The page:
Weaning Moments - Some Thoughts on Psalm 131

Psalm 131

1. O Lord, my heart is not lifted up,
My eyes not raised too high;
I do not occupy myself with things
too great and too marvelous for me.
2. But I have calmed and quieted my soul,
Like a weaned child with its mother;
my soul is like a weaned child that is with me.
3. O Israel*, hope in the Lord
from this time on and forevermore.

One of the greatest struggles of the spiritual life is finding a place of balance between pride and self-deprecation. The human spirit longs to soar and fill itself with grand and glorious exaltation. Yet, our life often brings us face to face with our limitations and shortcomings and we may wonder about our worth. At times, we struggle to know who we are and to know our own value. These feelings of unworthiness and thoughts of self-doubt are difficult to navigate, even in the best of circumstances.

Psalm 131 speaks to the space between pride and self-doubt, the place of humility. The psalmist speaks of a spirit that is balanced and at peace. The image of the weaned child offers a message of contentment and security. Ponder that analogy. Do we reach weaning moments, times when we have to let go of one understanding and perception in favor of something more mature? How do we travel through such letting go times?

I am reminded of the phrase that says, “It is not who you are, but whose you are that counts.” For all of its simplicity, these words remind us that ultimately our worth is determined, not because of what we have done or not done, but because we are loved. Most importantly, we are loved by God. The author of Psalm 131 has found that truth and its reward is beautiful.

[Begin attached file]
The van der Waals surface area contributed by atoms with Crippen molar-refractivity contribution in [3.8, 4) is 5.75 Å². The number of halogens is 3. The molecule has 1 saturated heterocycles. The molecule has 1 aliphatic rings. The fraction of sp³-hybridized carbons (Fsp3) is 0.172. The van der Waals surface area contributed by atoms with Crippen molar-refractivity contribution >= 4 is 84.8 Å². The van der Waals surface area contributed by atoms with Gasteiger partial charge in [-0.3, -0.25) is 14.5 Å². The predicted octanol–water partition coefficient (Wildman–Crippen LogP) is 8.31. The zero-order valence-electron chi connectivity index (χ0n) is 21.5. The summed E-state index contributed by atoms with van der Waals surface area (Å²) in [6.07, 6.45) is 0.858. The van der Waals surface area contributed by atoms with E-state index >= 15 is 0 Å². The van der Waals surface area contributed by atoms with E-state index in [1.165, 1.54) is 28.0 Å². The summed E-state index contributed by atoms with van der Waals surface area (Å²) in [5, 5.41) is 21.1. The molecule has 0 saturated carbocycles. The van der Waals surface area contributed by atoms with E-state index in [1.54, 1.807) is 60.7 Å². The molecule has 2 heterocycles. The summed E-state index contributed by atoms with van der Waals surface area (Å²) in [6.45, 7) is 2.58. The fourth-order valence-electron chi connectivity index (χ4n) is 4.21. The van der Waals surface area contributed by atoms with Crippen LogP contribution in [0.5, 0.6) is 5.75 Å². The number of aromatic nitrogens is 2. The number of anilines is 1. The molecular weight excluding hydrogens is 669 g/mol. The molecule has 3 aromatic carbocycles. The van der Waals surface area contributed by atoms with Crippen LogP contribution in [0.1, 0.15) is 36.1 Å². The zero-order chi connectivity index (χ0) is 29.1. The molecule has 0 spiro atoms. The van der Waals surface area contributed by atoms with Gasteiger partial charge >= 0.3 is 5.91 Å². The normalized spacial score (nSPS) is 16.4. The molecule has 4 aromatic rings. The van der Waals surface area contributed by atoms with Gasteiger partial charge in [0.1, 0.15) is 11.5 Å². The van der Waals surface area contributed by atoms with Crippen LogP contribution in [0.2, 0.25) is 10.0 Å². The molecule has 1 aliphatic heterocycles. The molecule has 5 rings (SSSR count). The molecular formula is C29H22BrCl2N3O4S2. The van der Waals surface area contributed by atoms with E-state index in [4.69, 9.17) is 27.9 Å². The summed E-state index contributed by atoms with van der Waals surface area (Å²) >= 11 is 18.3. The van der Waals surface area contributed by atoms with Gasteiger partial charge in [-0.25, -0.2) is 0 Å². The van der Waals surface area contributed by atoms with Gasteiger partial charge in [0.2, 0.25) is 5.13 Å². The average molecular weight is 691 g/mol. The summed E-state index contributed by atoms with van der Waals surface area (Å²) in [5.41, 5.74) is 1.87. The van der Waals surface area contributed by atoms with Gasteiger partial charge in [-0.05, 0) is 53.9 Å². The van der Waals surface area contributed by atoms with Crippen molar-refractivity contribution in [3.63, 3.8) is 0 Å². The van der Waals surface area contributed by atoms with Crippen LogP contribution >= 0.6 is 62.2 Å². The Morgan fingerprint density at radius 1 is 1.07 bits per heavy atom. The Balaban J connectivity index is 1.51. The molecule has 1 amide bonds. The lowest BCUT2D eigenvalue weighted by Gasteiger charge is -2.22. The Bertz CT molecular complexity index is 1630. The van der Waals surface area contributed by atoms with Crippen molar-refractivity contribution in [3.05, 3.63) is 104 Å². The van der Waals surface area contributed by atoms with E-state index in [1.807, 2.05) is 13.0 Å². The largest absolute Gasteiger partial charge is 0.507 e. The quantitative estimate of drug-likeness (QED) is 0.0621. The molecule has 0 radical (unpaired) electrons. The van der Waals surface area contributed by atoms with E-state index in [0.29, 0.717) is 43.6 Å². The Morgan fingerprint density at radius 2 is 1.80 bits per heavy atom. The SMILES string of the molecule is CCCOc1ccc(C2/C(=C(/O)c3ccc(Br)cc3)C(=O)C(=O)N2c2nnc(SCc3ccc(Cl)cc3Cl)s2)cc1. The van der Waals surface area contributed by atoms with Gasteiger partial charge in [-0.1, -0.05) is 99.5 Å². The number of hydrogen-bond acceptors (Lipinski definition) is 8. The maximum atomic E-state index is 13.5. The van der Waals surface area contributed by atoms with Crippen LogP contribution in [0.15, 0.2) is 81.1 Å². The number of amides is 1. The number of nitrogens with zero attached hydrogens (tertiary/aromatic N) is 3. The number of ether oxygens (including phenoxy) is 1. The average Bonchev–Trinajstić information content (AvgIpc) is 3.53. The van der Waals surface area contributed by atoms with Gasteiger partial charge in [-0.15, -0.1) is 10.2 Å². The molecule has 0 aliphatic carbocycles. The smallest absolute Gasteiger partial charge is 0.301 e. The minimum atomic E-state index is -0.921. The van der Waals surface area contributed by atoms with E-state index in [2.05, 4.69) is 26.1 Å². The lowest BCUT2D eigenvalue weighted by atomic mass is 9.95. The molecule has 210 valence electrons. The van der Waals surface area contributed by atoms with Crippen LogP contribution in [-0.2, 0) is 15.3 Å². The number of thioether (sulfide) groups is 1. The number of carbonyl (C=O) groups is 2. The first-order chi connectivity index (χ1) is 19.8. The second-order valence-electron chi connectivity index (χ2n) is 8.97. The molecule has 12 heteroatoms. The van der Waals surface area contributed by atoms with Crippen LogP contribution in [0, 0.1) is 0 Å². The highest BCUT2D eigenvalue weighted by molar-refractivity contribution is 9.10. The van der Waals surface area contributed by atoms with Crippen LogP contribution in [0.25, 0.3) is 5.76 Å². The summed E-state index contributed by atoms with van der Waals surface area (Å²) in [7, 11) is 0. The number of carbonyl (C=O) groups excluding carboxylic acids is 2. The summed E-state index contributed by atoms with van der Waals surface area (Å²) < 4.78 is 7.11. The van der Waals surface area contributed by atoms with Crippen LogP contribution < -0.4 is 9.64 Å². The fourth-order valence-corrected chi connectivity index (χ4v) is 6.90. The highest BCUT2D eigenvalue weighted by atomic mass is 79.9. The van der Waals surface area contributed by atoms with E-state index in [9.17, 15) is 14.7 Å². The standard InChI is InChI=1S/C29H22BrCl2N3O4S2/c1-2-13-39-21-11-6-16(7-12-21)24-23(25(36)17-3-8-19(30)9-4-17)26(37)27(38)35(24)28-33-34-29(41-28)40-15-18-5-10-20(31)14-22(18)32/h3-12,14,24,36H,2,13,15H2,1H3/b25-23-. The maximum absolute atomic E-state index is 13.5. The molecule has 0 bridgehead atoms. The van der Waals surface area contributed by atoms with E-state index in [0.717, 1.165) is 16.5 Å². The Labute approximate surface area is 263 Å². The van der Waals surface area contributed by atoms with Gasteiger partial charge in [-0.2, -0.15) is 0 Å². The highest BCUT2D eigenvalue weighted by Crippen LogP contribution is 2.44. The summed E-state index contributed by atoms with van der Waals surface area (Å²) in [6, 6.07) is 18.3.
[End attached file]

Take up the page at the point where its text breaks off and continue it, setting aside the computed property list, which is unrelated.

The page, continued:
*it may help to read ‘Israel’ as “God’s People”, for that is who they represent in this passage.


The Face of God

(The following is a re-sharing of a post from my personal blog - Kim Williams' Kim's Korner)

I saw the face of God the other day.

I was in a stranger’s home and was taken by an unframed painting hanging in the foyer. After dealing with several matters of business, I could not help but ask.

Me: I hate to pry, but who did that painting?

Proud Mother: My daughter.

Me: It is lovely, very moving, actually.

Proud Mother: That one over there was the first painting she ever did. (She pointed toward the dining room)

I am a father. I have seen the ‘firsts’ of a lot of things. My daughter is a good artist, and her first attempts look just like that: efforts that show promise, but lack the presence of an educated and trained talent. This painting showed nothing, and I mean nothing, of being a first, except the first masterpiece. I then heard how this young artist had never as much as drawn a stick figure (beyond childhood), nor shown any interest in art until her senior year in high school. Her family had moved her to North Carolina from New York the summer before her senior year and she reacted as one might expect. To make matters worse, not only had she been ‘forced’ to leave her friends and classmates, because of the North Carolina educational requirements, she had to take two art classes, one a junior class and the other a sophomore introductory art class. After a brief introduction to the use of canvas and paint, she had responded to her first assignment with a painting, a painting that now held me captive. Her muse had been a photo taken of her cradling her cat. She had decided to paint the self portrait and replace the cat with an infant child.

I wish you could see the work as it is now permanently burned upon the canvas of my mind. I wish I could post a photo of it for you to see. I wish that my ability to write could come even within a universe of describing what I saw hanging on the wall in that home. I wish you could feel the chills running up your skin as I did. I wish that every human could see the wonder and awe of the creative moment that she managed to capture. It is pure beauty. I long to describe what I saw, but I cannot. I will simply honor the wonder and miracle of that moment when the efforts of a young woman captured for me and gifted me in that moment of time with a glimpse of the Divine.

I saw the face of God the other day.